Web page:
The controversial online transportation service Uber has been granted the lifting of a temporary ban by a Frankfurt judge – allowing the Silicon Valley startup to contine operating across Germany.
According to Frankfurt Regional Court Judge Frowin Kurth, the case brought against the ride-sharing company need a full court hearing, but as they lacked a sense of urgency, he lifted the temporary injunction that was imposed on the service two weeks ago.
“There could still be grounds for an injunction” Kurth said. “But during our deliberations it became clear there were no grounds for an immediate injunction.”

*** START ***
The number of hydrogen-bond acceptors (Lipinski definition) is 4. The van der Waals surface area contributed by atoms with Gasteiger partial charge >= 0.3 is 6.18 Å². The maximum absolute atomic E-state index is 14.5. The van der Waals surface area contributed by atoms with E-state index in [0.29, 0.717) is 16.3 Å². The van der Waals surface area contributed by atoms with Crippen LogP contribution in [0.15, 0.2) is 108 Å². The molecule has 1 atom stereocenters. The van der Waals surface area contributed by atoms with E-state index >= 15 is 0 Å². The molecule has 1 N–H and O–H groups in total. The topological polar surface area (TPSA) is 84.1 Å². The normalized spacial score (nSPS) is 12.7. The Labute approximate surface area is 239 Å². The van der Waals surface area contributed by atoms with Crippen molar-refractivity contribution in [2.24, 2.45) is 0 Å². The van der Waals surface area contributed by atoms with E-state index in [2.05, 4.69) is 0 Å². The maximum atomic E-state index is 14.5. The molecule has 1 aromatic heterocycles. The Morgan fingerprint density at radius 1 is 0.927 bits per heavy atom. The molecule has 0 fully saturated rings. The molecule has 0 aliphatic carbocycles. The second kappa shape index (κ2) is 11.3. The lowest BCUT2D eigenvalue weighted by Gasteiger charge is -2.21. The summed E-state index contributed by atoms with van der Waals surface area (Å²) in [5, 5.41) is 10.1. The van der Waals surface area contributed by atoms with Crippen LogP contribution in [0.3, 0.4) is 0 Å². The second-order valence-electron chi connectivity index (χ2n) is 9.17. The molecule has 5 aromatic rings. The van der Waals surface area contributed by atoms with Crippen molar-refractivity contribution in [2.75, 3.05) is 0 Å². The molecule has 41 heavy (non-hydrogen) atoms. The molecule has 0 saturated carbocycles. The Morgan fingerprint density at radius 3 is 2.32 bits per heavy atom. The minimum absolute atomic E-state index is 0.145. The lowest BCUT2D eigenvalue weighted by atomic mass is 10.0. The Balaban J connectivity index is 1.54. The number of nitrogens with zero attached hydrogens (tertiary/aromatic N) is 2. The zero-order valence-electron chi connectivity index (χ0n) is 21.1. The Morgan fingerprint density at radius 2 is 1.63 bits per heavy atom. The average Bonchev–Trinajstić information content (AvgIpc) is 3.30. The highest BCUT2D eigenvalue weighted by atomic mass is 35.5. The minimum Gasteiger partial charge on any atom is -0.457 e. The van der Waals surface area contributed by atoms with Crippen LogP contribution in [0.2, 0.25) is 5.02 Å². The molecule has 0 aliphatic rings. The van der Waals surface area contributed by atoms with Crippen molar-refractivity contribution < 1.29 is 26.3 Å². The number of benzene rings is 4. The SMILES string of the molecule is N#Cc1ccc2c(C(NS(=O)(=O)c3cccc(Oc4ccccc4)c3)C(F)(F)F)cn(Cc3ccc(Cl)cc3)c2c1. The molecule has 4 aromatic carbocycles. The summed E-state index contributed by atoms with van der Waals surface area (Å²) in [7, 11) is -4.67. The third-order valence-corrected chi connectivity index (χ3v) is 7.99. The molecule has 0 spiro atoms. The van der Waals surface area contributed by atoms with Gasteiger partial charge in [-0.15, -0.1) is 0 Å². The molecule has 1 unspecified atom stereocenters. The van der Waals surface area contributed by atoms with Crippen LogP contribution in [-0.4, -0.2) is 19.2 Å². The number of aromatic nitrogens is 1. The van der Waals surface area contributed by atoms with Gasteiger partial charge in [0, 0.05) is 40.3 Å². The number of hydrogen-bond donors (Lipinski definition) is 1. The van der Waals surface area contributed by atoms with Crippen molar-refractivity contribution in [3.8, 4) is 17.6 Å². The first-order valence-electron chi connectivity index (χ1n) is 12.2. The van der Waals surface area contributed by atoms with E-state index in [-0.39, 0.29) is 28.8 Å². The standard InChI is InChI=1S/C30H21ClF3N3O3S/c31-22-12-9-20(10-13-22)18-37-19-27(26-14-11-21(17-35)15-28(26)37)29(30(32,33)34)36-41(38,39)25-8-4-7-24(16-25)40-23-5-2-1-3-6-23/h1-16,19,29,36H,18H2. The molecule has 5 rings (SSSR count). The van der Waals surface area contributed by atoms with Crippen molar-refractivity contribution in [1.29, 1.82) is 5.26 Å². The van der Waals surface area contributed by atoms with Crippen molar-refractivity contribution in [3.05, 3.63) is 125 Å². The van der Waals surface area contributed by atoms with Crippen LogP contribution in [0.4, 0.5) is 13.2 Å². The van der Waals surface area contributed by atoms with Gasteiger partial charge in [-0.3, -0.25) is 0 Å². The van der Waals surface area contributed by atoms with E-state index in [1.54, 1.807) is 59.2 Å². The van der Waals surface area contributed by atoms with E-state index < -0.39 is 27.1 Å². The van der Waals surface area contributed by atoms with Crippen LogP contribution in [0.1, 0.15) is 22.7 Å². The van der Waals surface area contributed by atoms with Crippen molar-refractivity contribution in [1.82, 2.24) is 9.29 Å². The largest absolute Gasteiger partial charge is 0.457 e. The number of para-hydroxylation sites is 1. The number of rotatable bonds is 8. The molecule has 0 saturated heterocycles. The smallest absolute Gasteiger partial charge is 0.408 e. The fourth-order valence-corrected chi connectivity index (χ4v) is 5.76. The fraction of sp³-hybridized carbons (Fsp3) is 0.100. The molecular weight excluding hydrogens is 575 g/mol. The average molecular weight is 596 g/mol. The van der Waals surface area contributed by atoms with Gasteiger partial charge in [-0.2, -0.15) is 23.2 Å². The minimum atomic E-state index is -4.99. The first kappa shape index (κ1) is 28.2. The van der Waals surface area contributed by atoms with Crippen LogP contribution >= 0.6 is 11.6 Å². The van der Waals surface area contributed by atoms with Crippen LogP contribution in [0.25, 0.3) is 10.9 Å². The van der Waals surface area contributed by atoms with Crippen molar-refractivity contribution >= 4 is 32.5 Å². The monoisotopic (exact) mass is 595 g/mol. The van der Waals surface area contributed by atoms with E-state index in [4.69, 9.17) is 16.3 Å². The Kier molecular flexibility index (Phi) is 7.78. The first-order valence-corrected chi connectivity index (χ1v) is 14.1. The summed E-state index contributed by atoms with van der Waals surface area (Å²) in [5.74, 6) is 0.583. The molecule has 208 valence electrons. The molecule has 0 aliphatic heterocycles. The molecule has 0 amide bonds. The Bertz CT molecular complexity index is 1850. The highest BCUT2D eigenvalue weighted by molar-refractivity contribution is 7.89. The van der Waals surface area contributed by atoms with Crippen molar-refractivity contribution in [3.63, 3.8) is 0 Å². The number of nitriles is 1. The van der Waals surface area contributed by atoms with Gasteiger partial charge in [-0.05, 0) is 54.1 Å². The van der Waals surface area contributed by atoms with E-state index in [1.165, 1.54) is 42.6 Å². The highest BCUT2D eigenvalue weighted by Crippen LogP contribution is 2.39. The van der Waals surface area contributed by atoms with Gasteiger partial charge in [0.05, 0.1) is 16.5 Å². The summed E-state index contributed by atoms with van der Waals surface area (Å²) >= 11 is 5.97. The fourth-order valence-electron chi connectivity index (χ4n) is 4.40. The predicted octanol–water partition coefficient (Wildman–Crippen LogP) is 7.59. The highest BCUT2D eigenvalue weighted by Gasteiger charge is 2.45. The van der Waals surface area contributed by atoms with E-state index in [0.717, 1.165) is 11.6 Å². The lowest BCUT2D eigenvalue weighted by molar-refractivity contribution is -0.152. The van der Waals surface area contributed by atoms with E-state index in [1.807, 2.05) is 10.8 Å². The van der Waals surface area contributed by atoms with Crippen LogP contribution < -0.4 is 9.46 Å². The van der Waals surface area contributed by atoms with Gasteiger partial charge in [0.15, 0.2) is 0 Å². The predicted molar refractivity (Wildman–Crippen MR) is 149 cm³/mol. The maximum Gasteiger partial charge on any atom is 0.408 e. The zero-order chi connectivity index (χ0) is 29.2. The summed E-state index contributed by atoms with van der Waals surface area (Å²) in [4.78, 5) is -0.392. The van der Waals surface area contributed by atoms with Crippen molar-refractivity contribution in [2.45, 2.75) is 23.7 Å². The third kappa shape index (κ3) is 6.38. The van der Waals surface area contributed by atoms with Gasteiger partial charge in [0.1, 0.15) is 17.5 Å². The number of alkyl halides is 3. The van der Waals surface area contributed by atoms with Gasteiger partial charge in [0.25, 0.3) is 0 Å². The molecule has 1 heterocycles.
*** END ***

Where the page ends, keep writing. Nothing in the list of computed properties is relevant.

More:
“The taxi industry accepts competitors who comply with the law. Uber does not. That is why we are announcing today that we will go immediately to appeal,” commented Taxi Deutschland.
“Germans want to be able to share their cars, so this is a real step in the right direction,” replied Uber Germany spokesman Fabien Nestmann.
The company, just four years old, allows users of its smartphone application to for taxi-like services, but taxi drivers and their unions across the world have protested, claiming the service is unsafe and skips the legal procedures that can see a taxi license cost as much as 200,000 euros.